Recently, academic researchers have brought critical attention to representations of the Iraq War in popular culture. Most of this work, however, focuses on film and music, leaving the influential medium of music video largely unexplored. A number of artists produced music videos that capture the zeitgeists of competing movements leading up to and following the United States' involvement in the Iraq invasion. This project, "Stars, Stripes, Cameras and Decadence: Music Videos of the Iraq War," seeks to survey music videos in order to understand how music video helps shape Americans' relationship to heavily polarized public discourses in the United States regarding this controversial military act. The thesis will take a multi-dimensional approach to analyzing each music video. The study will incorporate data on public opinion, audience reaction and political shifts in relationship to each video. On the most elementary level, the thesis will address the "anti" and "pro" war stances portrayed by music videos to understand both how they were shaped by their relationship to power and how they consequently shape their audience's relationship to power. The study will also undertake to understand these music videos aesthetically. Both "anti" and "pro" music videos draw upon schools of political messaging that largely dictate the art of the music video. Each school portrays soldiers, violence, war, enemies, families and loved ones in different ways. The thesis will delve into the histories of how various political traditions use images of war to shape their messages and how music videos continue (or break from) these traditions.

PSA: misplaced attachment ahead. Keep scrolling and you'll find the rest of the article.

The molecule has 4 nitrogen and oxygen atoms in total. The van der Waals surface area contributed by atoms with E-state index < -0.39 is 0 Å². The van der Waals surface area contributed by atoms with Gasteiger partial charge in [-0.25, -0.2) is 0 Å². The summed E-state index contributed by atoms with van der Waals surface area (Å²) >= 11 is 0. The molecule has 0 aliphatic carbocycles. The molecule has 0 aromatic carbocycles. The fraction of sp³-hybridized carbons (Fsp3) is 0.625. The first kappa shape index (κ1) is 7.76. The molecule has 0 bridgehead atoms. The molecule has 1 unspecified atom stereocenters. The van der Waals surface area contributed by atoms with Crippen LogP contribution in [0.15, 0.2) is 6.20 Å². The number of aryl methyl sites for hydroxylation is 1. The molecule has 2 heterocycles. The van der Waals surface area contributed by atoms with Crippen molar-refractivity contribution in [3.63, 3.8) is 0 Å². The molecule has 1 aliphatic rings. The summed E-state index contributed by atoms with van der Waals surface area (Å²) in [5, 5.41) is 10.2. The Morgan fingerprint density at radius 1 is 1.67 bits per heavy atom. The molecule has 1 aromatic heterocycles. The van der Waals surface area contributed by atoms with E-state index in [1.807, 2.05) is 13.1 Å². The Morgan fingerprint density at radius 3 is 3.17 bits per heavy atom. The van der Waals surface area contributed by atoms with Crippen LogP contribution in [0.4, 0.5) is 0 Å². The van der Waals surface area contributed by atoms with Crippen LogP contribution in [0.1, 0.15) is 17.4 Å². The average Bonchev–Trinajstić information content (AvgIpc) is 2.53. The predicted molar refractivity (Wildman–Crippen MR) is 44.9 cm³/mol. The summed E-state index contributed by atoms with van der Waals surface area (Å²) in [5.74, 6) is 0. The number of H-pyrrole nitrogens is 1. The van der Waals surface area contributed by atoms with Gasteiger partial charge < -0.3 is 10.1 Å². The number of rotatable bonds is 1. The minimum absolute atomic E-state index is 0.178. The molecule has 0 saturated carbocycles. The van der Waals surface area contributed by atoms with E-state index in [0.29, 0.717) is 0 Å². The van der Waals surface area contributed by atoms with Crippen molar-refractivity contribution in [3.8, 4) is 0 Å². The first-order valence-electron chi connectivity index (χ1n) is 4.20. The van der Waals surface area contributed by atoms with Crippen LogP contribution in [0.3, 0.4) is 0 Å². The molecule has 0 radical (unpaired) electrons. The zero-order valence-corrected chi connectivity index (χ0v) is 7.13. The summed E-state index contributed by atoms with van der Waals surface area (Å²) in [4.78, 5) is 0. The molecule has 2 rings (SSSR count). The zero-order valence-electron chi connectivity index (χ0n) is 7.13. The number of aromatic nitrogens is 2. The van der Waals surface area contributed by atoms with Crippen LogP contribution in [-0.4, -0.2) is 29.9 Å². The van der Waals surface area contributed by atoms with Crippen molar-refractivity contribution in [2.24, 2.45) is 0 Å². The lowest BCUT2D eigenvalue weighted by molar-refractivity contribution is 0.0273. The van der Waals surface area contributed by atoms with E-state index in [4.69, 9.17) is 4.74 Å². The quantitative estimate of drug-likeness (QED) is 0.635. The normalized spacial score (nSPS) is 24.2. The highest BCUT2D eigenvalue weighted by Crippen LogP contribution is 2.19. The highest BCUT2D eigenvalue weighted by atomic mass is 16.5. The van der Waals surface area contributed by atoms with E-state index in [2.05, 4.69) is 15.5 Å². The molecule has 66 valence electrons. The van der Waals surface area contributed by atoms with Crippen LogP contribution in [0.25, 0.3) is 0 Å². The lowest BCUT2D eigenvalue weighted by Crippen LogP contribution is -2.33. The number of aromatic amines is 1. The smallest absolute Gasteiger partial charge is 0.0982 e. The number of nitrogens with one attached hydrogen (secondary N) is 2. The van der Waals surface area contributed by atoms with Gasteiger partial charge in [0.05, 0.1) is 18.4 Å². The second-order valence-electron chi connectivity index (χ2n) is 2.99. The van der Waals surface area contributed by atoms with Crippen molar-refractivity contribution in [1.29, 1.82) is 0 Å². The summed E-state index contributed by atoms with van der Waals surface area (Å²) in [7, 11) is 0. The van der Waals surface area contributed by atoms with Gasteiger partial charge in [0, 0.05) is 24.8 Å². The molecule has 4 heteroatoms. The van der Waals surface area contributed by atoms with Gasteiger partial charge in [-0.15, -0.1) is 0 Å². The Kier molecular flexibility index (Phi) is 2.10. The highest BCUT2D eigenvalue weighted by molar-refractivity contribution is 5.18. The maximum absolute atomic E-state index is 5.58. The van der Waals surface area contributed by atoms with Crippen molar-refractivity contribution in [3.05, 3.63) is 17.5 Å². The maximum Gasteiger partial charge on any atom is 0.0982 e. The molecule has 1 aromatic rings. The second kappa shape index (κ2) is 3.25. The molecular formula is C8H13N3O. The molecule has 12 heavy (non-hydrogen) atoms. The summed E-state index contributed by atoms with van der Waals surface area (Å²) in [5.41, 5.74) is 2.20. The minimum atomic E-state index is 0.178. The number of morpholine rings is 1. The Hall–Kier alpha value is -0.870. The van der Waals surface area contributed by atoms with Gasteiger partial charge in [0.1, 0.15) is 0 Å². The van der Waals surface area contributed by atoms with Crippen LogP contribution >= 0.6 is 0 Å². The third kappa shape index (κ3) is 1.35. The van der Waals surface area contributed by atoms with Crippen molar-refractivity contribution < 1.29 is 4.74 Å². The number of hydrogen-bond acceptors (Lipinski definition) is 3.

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Bachelor of Arts (B.A.)
College of Arts and Humanities
Arts and Humanities -- Dissertations, Academic;Dissertations, Academic -- Arts and Humanities
Length of Campus-only Access
Honors in the Major Thesis
Miller, Henry, "Stars, stripes, cameras and decadence music videos of the Iraq War era" (2011). HIM 1990-2015. 1163.